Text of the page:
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Program

25-year-old Sibel lives with her father and sister in a secluded village in the mountains of Turkey's Black Sea region. Sibel is a mute, but she communicates by using the ancestral whistled language of the area. Rejected by her fellow villagers, she relentlessly hunts down a wolf that is said to be prowling in the neighbouring forest, sparking off fears and fantasies among the village women. There she crosses path with a fugitive. Injured, threatening and vulnerable, he is the first one to take a fresh look at her.

Country:
, Luksemburg Turkey, France, Germany, Luxembourg, 2018
Group:
Focus Europe
Duration:
95’
Director:
Guillaume Giovanetti, Çagla Zencirci
Screenplay:
Guillaume Giovanetti, Çagla Zencirci, Ramata Sy
Cast:
Damla Sönmez, Emin Gürsoy, Erkan Kolçak Köstendil, Elit İşcan, Meral Çetinkaya, Sevval Tezcan
Festivals:
2018 Lokarno, Toronto, Adana, Čikago, Haifa, Monpelje / Locarno International Film Festival, Toronto International Film Festival
Filmography:
  2018 Sibel 
2013 Ningen 
2012 Noor 
Cinematography:
Eric Devin
Editing:
Véronique Lange
Music:
Bassel Hallak, Pi
Producer:
Marie Legrand, Rani Massalha, Michael Eckelt, Johannes Jancke, Marsel Kalvo, Nefes Polat, Christel Henon, Lilian Eche     
Production:
Les Films du Tambour, Riva Filmproduktion, Bidibul s, Mars s, Reborn
Awards:
2018 Adana Film Festival - Best Film, Best Actress, Best Supporting Actor, Hamburg Film Festival - Hamburg s Award, Locarno International Film Festival - FIPRESCI Prize, Prize of the Ecumenical Jury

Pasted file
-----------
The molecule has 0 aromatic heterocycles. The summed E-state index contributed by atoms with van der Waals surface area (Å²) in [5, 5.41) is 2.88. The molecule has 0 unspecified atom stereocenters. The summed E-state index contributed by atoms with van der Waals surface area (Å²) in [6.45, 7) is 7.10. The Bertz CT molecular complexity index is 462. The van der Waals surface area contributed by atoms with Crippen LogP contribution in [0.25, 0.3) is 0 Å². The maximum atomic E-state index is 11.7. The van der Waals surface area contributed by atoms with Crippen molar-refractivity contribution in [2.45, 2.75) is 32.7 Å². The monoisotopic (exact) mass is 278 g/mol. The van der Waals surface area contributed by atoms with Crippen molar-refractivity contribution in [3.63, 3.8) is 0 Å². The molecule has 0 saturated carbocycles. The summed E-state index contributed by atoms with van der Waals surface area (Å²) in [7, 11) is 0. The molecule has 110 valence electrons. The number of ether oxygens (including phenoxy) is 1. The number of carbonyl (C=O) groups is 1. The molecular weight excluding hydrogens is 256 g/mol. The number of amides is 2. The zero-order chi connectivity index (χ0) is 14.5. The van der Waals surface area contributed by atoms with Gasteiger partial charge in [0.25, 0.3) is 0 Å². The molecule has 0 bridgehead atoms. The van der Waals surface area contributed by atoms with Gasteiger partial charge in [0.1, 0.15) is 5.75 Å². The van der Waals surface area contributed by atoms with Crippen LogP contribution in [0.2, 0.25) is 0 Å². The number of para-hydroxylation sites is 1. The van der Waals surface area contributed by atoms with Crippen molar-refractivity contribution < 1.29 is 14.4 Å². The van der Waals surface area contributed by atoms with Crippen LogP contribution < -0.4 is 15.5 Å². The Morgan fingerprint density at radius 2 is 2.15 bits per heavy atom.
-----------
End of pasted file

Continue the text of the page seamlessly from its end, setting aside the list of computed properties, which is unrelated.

Showing

26Feb

Time: 19:30
Price: 400 RSD
Dvorana Kulturnog centra

27Feb

Time: 12:00
Price: 300 RSD
Dvorana Kulturnog centra

French-Turkish couple Çağla Zencirci and Guillaume Giovanetti have been co-directing films, and their lives, since 2004. After multiple short films (selected in Berlin, Locarno and Clermont-Ferrand) and two features, Noor screened in Cannes and Ningen, shown in Toronto, their third feature film, Sibel, is in front of the Belgrade audience.

The movie’s biggest selling point is the whistle language, which may seem like it comes straight out of “Ripley’s Believe It or Not”: Locals in the northeastern village of Kuşköy have developed a way of communicating across the hilly fields by imitating bird calls, honing the sounds so that complex sentences are transmitted using hoots and pips. It’s fascinating to listen to, and apparently an accurate representation of how residents call out to one another.         

Jay Weissberg, Variety

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